One of my favorite spots in San Francisco is the Ferry Building. It is hard not to fall in love with the Ferry Building, with its waterfront view, the eclectic range of stores inside, and the opportunities for people watching. For a foodie, the Ferry Building is a veritable gem. It is home to several specialty food stores, including a charcuterie that sells cured meat of all manner, a store that specializes in fine cheese, a bakery that confines itself to gluten free treats, and a couple of stellar grocery stores that stock obscure ingredients I have encountered in few other parts of the Bay Area.
There's also the mysteriously named ice-cream store, Humphrey Slocombe, with a penchant for bold flavors, including salt and pepper, strawberry black olive, banana chai, and toast and jam. Being outrageously risk averse, I have yet to venture in the direction of flavors that far removed from trusty vanilla. Still, I have to admit that the somewhat unusual flavors that I have sampled at Humphrey Slocombe, including the lemon basil sorbet and the brown butter ice cream, have never disappointed. This might explain why a long line of customers stretching several feet from the counter is a permanent fixture at the store.
Humphrey Slocombe is only one of many iconic Bay Area stores that revolve around. Another favorite of mine is Berkeley Bowl, where we religiously shopped for groceries every weekend during the few short months that we lived in Berkeley. Berkeley Bowl transforms grocery shopping into an adventure. If it weren't for a fidgety shopping partner in tow, I would have spend hours in its aisles, marveling at the exotic fruits, vegetables, whole grains, and condiments for sale.
But there is at least one San Francisco store, much loved by fellow foodies, that I have yet to visit: Bi-Rite Market. Having heard high praise being lavished on Bi-Rite, when I came across a recipe for Bi-Rite's Upside Down Pear Cake, I knew I had to try it out.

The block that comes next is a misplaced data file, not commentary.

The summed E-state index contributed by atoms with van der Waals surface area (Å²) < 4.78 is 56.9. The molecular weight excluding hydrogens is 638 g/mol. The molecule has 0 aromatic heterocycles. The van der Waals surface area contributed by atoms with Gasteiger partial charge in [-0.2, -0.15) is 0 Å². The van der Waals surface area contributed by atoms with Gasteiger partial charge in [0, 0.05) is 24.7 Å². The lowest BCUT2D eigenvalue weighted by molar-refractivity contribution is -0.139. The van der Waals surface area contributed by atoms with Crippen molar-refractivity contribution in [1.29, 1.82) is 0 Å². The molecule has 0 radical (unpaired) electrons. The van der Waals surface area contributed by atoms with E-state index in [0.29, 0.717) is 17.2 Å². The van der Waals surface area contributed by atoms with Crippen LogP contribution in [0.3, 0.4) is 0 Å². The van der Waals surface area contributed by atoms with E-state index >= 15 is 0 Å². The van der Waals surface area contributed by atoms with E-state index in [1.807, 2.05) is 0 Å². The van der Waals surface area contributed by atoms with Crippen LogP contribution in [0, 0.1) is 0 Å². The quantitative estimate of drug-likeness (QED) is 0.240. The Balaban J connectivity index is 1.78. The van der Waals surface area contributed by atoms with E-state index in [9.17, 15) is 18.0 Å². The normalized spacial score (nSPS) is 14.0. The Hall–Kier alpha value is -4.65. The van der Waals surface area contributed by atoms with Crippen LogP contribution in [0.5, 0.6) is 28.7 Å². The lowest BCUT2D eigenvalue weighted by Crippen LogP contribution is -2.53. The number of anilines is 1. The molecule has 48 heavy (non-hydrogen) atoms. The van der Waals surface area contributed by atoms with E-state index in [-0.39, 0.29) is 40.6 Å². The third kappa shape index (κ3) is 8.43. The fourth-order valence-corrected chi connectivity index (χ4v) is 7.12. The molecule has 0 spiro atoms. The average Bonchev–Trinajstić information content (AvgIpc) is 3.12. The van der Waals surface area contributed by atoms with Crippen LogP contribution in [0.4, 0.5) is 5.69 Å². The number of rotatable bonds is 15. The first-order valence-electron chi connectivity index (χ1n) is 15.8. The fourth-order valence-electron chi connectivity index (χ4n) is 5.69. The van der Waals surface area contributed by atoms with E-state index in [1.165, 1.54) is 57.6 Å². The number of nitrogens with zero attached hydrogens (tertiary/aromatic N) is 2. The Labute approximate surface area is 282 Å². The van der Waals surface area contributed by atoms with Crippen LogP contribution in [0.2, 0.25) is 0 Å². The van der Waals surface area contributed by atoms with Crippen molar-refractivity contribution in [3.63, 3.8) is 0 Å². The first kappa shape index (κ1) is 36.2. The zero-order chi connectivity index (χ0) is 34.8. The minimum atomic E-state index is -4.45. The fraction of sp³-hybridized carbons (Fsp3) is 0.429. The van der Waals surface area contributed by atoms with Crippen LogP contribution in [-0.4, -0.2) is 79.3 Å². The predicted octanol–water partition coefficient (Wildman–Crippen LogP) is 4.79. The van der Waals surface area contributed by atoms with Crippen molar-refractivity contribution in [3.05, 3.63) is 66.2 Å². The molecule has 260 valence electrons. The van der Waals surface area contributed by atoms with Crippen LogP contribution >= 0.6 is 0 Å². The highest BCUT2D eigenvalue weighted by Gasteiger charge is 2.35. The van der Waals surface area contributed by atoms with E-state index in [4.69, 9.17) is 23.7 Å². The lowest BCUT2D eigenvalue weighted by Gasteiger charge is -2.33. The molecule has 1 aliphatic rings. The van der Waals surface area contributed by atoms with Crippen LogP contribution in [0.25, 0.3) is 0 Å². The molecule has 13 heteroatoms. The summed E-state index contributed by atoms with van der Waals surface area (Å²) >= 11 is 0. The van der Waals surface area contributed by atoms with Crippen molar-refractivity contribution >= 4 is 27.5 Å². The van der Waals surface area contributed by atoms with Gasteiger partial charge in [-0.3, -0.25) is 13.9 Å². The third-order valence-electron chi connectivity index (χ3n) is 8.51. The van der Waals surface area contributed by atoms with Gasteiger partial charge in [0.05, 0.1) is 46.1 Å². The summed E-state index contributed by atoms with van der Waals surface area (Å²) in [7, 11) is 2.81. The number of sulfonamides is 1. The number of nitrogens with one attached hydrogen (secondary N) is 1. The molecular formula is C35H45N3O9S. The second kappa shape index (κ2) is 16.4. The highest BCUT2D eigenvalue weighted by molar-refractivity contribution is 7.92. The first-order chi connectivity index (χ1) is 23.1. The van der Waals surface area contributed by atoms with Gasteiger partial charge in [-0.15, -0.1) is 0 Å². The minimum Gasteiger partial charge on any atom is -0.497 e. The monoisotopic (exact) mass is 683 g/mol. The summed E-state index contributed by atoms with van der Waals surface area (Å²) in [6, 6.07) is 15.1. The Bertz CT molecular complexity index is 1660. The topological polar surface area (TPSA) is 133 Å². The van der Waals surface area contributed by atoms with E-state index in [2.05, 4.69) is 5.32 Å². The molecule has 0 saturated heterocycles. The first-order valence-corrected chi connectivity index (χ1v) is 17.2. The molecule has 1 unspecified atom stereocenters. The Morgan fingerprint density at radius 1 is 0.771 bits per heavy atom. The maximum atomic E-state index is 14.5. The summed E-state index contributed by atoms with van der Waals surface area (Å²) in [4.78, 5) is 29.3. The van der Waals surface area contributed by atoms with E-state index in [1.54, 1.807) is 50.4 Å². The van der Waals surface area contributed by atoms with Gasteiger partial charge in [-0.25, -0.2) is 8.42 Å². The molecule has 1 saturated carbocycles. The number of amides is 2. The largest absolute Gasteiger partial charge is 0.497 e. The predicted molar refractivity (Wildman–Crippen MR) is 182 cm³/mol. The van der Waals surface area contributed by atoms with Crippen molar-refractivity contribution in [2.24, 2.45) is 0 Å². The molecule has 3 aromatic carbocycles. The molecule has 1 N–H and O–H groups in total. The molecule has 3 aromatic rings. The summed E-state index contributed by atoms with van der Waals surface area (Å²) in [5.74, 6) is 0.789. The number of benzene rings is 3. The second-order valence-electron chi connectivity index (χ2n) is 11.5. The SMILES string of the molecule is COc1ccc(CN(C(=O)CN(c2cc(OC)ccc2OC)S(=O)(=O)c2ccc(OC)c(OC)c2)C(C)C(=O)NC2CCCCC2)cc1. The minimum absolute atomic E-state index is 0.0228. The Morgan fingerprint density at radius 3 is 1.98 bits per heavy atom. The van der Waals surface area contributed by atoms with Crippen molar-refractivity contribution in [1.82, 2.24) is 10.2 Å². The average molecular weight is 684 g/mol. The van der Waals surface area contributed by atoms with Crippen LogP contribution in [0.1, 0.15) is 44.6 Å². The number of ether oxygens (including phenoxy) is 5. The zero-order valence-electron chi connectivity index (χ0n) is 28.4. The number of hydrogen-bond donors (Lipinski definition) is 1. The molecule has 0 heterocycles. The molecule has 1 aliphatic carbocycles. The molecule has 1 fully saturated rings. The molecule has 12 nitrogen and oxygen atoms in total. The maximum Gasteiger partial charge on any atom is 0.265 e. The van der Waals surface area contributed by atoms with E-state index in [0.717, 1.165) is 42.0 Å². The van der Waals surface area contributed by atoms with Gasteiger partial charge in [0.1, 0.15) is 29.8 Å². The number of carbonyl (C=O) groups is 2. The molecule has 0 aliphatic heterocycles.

The idea of an upside down cake has been brewing in my head for some time now. What I enjoy most about baking is the excitement of transforming a pan full of dull batter into something extraordinarily different (and delicious) in a hot oven. Doubling the fun by having a bottom layer of raw fruit melt into a gooey caramelized topping felt like an irresistible idea.
My original mission was to use juicy peaches or nectarines - among my favorite summer fruit - for the fruit layer. But fully ripe stone fruit can be hard to find in grocery stores. They are sold half-ripe, so you need plenty of patience and a few days, before they are ready to be eaten, raw or baked.
And so, I settled on using a few deliciously ripe pears as prescribed by the original recipe. For aesthetic reasons, I used thin slices of pears rather than quarters as suggested by the original recipe. I also browned the butter used for the topping, which lent a nutty tone to the pear topping. Next time, I might use chunkier pieces of pear to increase the fruit to cake ratio, because the topping was the best part, and also reduce the amount of butter used in the topping. This is a recipe I will turn to again.
Bi Rite Caramelized Pear Cake (serves 6-8) (with minor modifications)
6 tablespoons (3/4 stick) butter
3/4 cup (packed) golden brown sugar
2 1/4 pounds Bosc pears, peeled, sliced, cored
1 1/3 cups all purpose flour
2/3 cup sugar
1 1/2 teaspoons ground cinnamon
1 teaspoon baking soda
1/2 teaspoon ground ginger
1/2 teaspoon salt
3 large eggs
1/2 cup vegetable oil
1 teaspoon vanilla extract
1 cup grated peeled Bosc pears (about 2 medium)
Preheat oven to 350°F. Melt butter in skillet over low heat. I used salted butter, and browned and strained it to remove the salty residue. This gave me a delicious nutty flavored clarified butter, akin to ghee. Remove from heat. Sprinkle with brown sugar. Arrange sliced pears in a design atop sugar.
Whisk flour, 2/3 cup sugar, cinnamon, baking soda, ground ginger and salt in medium bowl to blend. Whisk eggs, oil, and vanilla in large bowl to blend. Mix in grated pears. Mix dry ingredients into egg mixture.
Carefully pour batter over pears in baking pan. I used a 9 inch square pan. Per original recipe, 10 inch diameter round pan will also work. Bake cake until tester inserted into center comes out clean, about 40-50 minutes. Cool cake in skillet on rack 20 minutes. Run knife around skillet sides to loosen. Place plate on skillet over cake. Invert cake onto plate. When I inverted the cake, there was syrup that I had pooled at the bottom of the cake. This is fine. Let the syrup soak into the cake. Serve warm.